Scottish Secretary Danny Alexander also has responsibility for dampening what could become one of the most inflammable issues of the Lib-Con coalition.
Alexander has to set up a commission to consider the West Lothian Question - the old chestnut on why Scottish MPs should continue to vote on English legislation not affecting their constituents while English MPs have no say on devolved Scottish parliament policy.
A commission is usually code for kicking an issue into the long grass but the West Lothian Question is now more contentiously referred to as "English votes for English laws" and will be one of the angry flashpoints of the new parliament.
When Tory right-wingers want to radically reform education and public service provision in England, when they want to overturn the ban on fox hunting and when they argue for the construction of more nuclear power stations, they will wonder out loud why they are straddled with Scottish MPs who are so obstinately opposed to them.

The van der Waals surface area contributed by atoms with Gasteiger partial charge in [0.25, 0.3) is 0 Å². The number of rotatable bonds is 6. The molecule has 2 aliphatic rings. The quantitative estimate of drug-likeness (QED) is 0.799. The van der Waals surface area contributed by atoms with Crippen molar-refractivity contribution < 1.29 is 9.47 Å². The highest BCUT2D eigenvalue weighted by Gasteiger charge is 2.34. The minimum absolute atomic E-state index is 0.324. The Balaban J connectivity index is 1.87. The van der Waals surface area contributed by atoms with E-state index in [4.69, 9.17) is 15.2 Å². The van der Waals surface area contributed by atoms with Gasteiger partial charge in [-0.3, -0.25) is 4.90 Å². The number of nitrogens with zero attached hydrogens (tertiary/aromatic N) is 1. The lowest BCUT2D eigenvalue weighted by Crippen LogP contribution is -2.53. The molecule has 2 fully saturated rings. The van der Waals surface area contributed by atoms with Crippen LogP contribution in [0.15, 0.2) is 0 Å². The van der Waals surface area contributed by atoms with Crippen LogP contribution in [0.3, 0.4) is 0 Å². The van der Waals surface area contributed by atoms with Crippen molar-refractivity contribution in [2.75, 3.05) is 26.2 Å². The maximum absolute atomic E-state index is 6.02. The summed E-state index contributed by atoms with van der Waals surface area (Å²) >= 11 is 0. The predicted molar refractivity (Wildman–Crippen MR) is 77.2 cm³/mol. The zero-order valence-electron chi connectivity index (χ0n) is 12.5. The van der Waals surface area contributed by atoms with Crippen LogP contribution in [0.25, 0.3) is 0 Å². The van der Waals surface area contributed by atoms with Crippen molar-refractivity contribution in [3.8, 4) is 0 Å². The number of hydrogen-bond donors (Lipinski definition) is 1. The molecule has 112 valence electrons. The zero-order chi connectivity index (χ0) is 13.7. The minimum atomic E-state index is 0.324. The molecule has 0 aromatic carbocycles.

These will be Scottish Lib Dem MPs on their own side and the ranks of Scottish MPs who make up a sixth of the Labour opposition. Some little Englander is bound to ask, wouldn't we be better shot of the lot of them and rule the roost in our own country.
Not that England voted Tory, look at the local government results or look at the regional share of the vote.
The Tory manifesto promised, in very mangled language, an investigation into the English votes issue but high command really want nothing to do with it. The Lib Dems think the whole idea of separating voting on geographical lines is a non-starter but many Tory backbenchers won't hold that opinion. One to watch, one more small headache for the red-haired Highlander.
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